Title:
Power management system for a floor care appliance
Kind Code:
A1


Abstract:
A floor care appliance is provided with an improved power management system for controlling the total amount of current provided to at least a first and a second load device of an appliance. The power management system is comprised of a microprocessor, an alternating current voltage source, a voltage regulating circuit, a clamping circuit, at least two load devices, and a MOC and a triac for each of the at least two load devices. The clamping circuit outputs a fixed voltage of 5.7 volts during the positive portion of the ac cycle and a fixed voltage of −0.7 volts during the negative portion of the ac cycle. The fixed voltages are input to a microprocessor which utilizes these inputs to control the average voltage and the amount of time the current is turned on to each of the at least first and second load devices. A current sensing circuit is used to monitor the current to one of the at least two load devices to provide feedback to the microprocessor so that the microprocessor can adjust the average voltage and current to the at least two load devices so that the total current consumed does not exceed a pre-determined level.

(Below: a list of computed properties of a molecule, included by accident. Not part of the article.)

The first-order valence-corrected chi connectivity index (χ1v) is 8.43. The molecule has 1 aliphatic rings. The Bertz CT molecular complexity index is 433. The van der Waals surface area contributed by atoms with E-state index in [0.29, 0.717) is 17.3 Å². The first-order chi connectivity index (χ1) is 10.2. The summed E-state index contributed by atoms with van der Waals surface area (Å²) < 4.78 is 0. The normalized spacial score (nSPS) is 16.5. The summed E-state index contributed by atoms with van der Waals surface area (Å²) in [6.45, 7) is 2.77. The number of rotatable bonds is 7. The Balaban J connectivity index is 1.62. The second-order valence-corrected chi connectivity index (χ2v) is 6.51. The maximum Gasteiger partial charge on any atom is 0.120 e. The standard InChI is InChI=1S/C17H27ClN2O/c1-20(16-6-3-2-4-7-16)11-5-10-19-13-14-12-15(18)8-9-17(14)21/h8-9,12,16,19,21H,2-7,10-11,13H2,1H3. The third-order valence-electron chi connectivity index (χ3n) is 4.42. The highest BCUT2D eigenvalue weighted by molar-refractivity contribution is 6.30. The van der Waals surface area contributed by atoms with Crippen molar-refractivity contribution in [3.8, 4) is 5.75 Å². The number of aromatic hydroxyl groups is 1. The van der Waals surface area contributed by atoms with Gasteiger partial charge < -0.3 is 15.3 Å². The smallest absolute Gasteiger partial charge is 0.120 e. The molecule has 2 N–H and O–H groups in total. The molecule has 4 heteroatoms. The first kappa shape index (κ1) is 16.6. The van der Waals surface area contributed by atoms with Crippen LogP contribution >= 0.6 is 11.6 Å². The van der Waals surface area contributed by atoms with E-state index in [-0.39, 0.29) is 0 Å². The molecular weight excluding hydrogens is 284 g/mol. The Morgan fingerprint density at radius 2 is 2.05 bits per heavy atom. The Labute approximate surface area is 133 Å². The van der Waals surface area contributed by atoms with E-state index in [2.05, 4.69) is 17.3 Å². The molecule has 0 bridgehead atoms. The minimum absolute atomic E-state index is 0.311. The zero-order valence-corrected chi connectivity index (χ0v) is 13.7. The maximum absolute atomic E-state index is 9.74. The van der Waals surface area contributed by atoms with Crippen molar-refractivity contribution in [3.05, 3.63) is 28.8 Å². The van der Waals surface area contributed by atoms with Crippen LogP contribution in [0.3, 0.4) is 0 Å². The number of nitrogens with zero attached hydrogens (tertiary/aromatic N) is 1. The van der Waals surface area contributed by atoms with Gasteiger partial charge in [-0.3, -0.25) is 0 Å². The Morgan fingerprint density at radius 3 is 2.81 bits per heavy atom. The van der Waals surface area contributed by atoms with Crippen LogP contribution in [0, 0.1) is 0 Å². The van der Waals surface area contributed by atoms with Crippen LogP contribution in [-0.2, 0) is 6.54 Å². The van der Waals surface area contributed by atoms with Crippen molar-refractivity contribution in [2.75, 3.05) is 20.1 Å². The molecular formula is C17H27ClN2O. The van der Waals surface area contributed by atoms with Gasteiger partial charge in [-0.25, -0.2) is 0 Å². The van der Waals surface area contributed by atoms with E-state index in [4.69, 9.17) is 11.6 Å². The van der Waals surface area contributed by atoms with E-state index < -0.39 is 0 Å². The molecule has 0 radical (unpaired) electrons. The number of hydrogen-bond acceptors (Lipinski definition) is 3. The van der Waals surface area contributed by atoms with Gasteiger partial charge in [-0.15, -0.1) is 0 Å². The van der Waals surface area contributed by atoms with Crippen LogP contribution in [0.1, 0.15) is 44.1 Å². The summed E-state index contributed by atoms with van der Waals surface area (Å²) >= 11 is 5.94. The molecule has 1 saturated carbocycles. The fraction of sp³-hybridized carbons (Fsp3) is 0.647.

Inventors:
Tondra, Aaron P. (North Canton, OH, US)
Gordon, Evan A. (Canton, OH, US)
Sclafani, Adam C. (North Canton, OH, US)
Application Number:
10/444828
Publication Date:
11/25/2004
Filing Date:
05/23/2003
Assignee:
TONDRA AARON P.
GORDON EVAN A.
SCLAFANI ADAM C.
Primary Class:
Other Classes:
15/351
International Classes:
H02M5/257; H02P5/46; (IPC1-7): A47L5/00
View Patent Images:
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Primary Examiner:
IP, SHIK LUEN PAUL